SPARTANBURG COUNTY, S.C. (WSPA) – Spartanburg County is considered to be in the initial stages of a drought, according to state and local officials.
According to Spartanburg County Water, the SC Drought Response Committee recently reported a mild drought for multiple areas in the state, including Spartanburg County.
Incipient drought is considered the first stage of drought, and is treated as an “awareness stage” for impacted areas.
The designation is based on a number of indicators, including including percent of normal rainfall, crop moisture, streamflow levels, fire indexes, lake and reservoir levels and groundwater level.
According to the state’s resource for tracking drought conditions across South Carolina, most of the Upstate is in the incipient drought stage.
So far this year, Spartanburg County has gotten about 1.3 fewer inches of rain than in a normal year, according to Jennifer Candler, communications manager at Spartanburg Water.
“It doesn’t sound like a lot. Incipient is where it would go up to about 1.49 inches, that is kind of the threshold,” she said. “If we continue on the path we are at and get to a moderate drought, that’s anywhere from one and a half to almost three inches below normal rainfall.”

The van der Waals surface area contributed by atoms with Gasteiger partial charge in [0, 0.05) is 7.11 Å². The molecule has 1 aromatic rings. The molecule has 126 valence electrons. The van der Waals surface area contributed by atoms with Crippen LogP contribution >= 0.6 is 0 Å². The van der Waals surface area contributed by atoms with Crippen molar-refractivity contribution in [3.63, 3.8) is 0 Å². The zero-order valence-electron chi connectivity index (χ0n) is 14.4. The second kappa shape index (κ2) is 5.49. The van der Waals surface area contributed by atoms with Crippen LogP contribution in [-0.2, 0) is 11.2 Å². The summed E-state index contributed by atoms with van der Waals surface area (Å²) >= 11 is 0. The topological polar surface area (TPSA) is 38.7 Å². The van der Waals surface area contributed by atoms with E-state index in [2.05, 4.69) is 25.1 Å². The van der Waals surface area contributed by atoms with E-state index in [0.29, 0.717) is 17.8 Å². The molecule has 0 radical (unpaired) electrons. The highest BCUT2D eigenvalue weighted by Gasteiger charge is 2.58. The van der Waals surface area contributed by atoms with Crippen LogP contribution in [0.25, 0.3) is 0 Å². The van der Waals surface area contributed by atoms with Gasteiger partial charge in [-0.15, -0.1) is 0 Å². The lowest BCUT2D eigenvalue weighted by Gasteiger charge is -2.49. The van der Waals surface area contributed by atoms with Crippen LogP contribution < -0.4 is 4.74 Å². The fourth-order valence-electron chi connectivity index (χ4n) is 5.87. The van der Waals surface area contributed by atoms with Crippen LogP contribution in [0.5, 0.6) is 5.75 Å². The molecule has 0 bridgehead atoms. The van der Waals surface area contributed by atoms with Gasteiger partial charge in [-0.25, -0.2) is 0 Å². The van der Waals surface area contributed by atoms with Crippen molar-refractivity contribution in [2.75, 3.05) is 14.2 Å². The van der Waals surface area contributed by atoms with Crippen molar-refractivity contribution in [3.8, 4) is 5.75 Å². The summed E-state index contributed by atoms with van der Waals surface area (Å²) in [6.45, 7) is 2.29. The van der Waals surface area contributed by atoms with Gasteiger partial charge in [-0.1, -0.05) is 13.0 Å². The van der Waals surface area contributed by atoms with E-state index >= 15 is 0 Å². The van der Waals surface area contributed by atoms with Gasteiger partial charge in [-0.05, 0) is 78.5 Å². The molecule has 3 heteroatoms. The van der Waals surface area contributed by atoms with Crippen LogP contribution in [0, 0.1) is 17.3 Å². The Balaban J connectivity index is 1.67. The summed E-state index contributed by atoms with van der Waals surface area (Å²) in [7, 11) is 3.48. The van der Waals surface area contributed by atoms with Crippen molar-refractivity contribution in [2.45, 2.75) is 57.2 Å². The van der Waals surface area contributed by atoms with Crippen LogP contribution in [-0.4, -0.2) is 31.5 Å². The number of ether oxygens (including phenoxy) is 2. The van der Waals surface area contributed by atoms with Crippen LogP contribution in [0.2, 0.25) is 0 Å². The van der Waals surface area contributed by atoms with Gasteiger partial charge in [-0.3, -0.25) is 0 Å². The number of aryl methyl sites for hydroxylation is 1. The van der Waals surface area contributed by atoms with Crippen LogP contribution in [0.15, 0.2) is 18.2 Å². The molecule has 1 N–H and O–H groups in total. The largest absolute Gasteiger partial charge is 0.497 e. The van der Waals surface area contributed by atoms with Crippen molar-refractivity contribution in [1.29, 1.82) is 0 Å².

More practically the lack of rainfall can be seen in lakes and rivers in the area.
“Our reservoirs are at a point you can tell, we are getting questions about it. It’s not really low, but it’s (down) like a foot and a half on Lake Bowen,” Candler said.
Spartanburg County Water is not advocating for any water usage restrictions, but is actively monitoring and preparing for changes in the drought phase.
“At this time, Spartanburg Water remains in a good place with our reservoir levels and availability of water for our customers, however, with any indication of drought it is a great opportunity for our community to use water wisely and be mindful of our drinking water resources,” said Ken Tuck, Spartanburg Water Director of Drinking Water Services and member of the Central Drought Management Area Committee. “It is also a good time for Spartanburg Water to proactively prepare for any additional drought measures, should they be necessary in the future.”